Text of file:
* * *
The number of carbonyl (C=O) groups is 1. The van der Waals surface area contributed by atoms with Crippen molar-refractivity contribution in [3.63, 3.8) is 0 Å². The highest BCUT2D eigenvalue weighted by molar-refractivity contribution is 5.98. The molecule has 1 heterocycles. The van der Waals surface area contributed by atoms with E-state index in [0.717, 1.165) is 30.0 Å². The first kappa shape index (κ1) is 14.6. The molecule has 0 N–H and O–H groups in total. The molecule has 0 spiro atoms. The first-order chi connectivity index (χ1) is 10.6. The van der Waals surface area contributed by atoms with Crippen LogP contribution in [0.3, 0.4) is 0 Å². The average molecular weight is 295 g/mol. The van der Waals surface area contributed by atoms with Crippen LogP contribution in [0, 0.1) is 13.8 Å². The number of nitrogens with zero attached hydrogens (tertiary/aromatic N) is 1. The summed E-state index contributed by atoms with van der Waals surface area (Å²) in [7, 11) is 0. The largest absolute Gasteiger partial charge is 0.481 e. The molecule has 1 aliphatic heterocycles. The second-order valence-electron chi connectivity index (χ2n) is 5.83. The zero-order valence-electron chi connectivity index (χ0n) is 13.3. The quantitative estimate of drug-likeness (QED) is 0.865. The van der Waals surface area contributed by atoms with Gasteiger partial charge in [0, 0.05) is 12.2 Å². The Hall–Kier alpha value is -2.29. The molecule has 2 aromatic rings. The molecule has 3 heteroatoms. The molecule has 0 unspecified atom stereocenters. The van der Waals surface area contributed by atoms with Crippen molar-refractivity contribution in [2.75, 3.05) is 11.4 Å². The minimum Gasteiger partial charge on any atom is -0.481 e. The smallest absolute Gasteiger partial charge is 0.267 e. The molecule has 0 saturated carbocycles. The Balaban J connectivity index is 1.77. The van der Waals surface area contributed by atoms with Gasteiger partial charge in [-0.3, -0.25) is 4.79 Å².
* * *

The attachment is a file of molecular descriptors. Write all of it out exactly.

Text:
The number of carbonyl (C=O) groups is 1. The van der Waals surface area contributed by atoms with Crippen molar-refractivity contribution in [3.63, 3.8) is 0 Å². The highest BCUT2D eigenvalue weighted by molar-refractivity contribution is 5.98. The molecule has 1 heterocycles. The van der Waals surface area contributed by atoms with E-state index in [0.717, 1.165) is 30.0 Å². The first kappa shape index (κ1) is 14.6. The molecule has 0 N–H and O–H groups in total. The molecule has 0 spiro atoms. The first-order chi connectivity index (χ1) is 10.6. The van der Waals surface area contributed by atoms with Crippen LogP contribution in [0.3, 0.4) is 0 Å². The average molecular weight is 295 g/mol. The van der Waals surface area contributed by atoms with Crippen LogP contribution in [0, 0.1) is 13.8 Å². The number of nitrogens with zero attached hydrogens (tertiary/aromatic N) is 1. The summed E-state index contributed by atoms with van der Waals surface area (Å²) in [7, 11) is 0. The largest absolute Gasteiger partial charge is 0.481 e. The molecule has 1 aliphatic heterocycles. The second-order valence-electron chi connectivity index (χ2n) is 5.83. The zero-order valence-electron chi connectivity index (χ0n) is 13.3. The quantitative estimate of drug-likeness (QED) is 0.865. The van der Waals surface area contributed by atoms with Gasteiger partial charge in [0, 0.05) is 12.2 Å². The Hall–Kier alpha value is -2.29. The molecule has 2 aromatic rings. The molecule has 3 heteroatoms. The molecule has 0 unspecified atom stereocenters. The van der Waals surface area contributed by atoms with Crippen molar-refractivity contribution in [2.75, 3.05) is 11.4 Å². The minimum Gasteiger partial charge on any atom is -0.481 e. The smallest absolute Gasteiger partial charge is 0.267 e. The molecule has 0 saturated carbocycles. The Balaban J connectivity index is 1.77. The van der Waals surface area contributed by atoms with Gasteiger partial charge in [-0.3, -0.25) is 4.79 Å².